I've heard mentions of people using tertiary, quaternary, quinary, etc fermentations. Does this really provide any significant benefit beyond secondary?
I think this same answer applies here:
What's the point of secondary fermentation
The purpose of n-ary isn't more fermentation, but aging, clarifying, etc.
So for me, no it doesn't provide any additional benefit. The only time I use a secondary vessel is for fruit additions or extended aging. I've never found a need for a third vessel.
This. I've heard of some people who are overly anal about clarity racking three or four times, but it's honestly not necessary and just increases the risk of oxidation or, to a lesser extent, infection.– Jeff LNov 15, 2010 at 22:22
1Sometimes the purpose of n-ary fermentation is more fermentation. You can work with higher "effective" O.G. by adding additional sugars ( and possibly more yeast ). I make a quad that I add boiled molasses to after primary fermentation; and I add a type of indian date sugar boiled in water and additional yeast before tertiary fermentation. For extremely high gravity beers I don't think this is unreasonable.– SindhudweepNov 16, 2010 at 17:58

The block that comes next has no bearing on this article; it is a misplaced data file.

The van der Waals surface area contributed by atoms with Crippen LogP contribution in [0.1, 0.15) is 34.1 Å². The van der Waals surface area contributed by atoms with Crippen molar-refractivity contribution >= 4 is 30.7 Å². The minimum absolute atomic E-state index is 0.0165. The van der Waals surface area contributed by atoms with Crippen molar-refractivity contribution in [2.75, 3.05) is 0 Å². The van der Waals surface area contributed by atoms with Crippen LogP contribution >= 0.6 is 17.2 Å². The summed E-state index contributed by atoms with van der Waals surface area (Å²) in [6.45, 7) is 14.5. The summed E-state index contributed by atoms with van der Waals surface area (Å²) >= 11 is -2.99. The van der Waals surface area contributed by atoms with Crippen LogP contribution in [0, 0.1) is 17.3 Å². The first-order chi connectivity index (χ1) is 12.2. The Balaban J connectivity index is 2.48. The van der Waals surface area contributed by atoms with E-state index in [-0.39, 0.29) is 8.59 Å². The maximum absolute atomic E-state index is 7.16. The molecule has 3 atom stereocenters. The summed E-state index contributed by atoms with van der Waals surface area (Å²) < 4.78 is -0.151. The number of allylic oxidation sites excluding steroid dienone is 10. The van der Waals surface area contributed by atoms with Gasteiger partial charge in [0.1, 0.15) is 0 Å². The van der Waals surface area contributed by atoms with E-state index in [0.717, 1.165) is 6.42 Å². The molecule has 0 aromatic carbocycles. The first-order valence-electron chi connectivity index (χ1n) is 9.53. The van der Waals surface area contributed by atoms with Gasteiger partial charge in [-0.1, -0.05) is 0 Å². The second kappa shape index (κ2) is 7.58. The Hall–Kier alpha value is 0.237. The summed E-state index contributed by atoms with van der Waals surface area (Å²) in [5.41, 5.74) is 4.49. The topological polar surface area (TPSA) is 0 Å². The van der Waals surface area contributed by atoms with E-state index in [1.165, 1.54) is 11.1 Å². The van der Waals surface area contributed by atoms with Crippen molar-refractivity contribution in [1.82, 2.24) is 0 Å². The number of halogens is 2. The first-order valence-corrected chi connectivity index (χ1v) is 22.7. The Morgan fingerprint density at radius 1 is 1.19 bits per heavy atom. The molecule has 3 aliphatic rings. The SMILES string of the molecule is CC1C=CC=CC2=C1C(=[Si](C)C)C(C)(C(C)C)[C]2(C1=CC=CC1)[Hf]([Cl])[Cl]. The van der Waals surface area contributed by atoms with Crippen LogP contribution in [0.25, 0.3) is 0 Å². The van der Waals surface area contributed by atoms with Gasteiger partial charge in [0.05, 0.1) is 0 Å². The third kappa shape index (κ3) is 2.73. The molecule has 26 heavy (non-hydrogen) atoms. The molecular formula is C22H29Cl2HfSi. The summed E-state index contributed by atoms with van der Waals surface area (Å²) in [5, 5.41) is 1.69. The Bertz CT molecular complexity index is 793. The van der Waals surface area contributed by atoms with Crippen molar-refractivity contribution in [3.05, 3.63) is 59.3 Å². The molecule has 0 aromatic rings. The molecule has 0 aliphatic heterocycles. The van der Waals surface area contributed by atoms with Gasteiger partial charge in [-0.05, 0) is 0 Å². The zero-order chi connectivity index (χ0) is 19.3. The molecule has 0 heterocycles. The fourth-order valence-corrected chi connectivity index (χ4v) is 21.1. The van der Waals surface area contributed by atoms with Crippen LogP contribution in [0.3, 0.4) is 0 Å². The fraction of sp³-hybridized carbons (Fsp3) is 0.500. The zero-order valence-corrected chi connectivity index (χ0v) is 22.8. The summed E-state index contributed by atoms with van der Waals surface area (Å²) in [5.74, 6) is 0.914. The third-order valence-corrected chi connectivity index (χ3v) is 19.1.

I've heard of having a tertiary phase if you add fruit (etc.) to the beer during the secondary, to help precipitate out the fruit particles before bottling.
I can't get a pumpkin ale clean with only a secondary for the life of me. Next batch I plan on using a tertiary. Just be careful with splashing, I've been careless and oxidized the hell out of an otherwise good beer before.